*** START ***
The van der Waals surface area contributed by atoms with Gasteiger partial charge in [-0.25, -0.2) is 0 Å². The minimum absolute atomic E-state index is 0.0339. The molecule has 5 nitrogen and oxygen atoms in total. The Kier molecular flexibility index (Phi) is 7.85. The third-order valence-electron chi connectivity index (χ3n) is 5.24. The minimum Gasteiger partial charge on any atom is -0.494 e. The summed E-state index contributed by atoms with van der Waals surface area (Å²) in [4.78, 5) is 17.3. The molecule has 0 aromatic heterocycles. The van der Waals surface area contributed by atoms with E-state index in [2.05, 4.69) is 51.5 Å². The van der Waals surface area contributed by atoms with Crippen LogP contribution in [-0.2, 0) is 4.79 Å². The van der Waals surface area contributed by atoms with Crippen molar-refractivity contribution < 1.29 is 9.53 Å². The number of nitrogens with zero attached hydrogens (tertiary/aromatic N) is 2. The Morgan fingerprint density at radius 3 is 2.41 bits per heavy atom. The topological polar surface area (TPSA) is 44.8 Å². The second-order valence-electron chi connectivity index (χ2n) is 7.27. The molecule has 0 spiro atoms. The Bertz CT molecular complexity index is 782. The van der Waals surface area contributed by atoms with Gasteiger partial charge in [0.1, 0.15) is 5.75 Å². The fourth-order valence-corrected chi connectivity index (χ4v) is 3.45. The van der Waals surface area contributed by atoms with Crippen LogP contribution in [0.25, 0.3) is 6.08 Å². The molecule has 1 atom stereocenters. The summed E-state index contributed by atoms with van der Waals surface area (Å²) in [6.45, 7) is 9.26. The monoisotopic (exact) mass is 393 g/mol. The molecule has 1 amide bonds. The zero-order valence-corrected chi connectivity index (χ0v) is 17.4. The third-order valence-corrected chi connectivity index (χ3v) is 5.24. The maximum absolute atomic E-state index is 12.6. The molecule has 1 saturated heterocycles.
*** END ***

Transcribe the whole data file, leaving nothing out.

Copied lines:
The van der Waals surface area contributed by atoms with Gasteiger partial charge in [-0.25, -0.2) is 0 Å². The minimum absolute atomic E-state index is 0.0339. The molecule has 5 nitrogen and oxygen atoms in total. The Kier molecular flexibility index (Phi) is 7.85. The third-order valence-electron chi connectivity index (χ3n) is 5.24. The minimum Gasteiger partial charge on any atom is -0.494 e. The summed E-state index contributed by atoms with van der Waals surface area (Å²) in [4.78, 5) is 17.3. The molecule has 0 aromatic heterocycles. The van der Waals surface area contributed by atoms with E-state index in [2.05, 4.69) is 51.5 Å². The van der Waals surface area contributed by atoms with Crippen LogP contribution in [-0.2, 0) is 4.79 Å². The van der Waals surface area contributed by atoms with Crippen molar-refractivity contribution < 1.29 is 9.53 Å². The number of nitrogens with zero attached hydrogens (tertiary/aromatic N) is 2. The Morgan fingerprint density at radius 3 is 2.41 bits per heavy atom. The topological polar surface area (TPSA) is 44.8 Å². The second-order valence-electron chi connectivity index (χ2n) is 7.27. The molecule has 0 spiro atoms. The Bertz CT molecular complexity index is 782. The van der Waals surface area contributed by atoms with Gasteiger partial charge in [0.1, 0.15) is 5.75 Å². The fourth-order valence-corrected chi connectivity index (χ4v) is 3.45. The van der Waals surface area contributed by atoms with Crippen LogP contribution in [0.25, 0.3) is 6.08 Å². The molecule has 1 atom stereocenters. The summed E-state index contributed by atoms with van der Waals surface area (Å²) in [6.45, 7) is 9.26. The monoisotopic (exact) mass is 393 g/mol. The molecule has 1 amide bonds. The zero-order valence-corrected chi connectivity index (χ0v) is 17.4. The third-order valence-corrected chi connectivity index (χ3v) is 5.24. The maximum absolute atomic E-state index is 12.6. The molecule has 1 saturated heterocycles.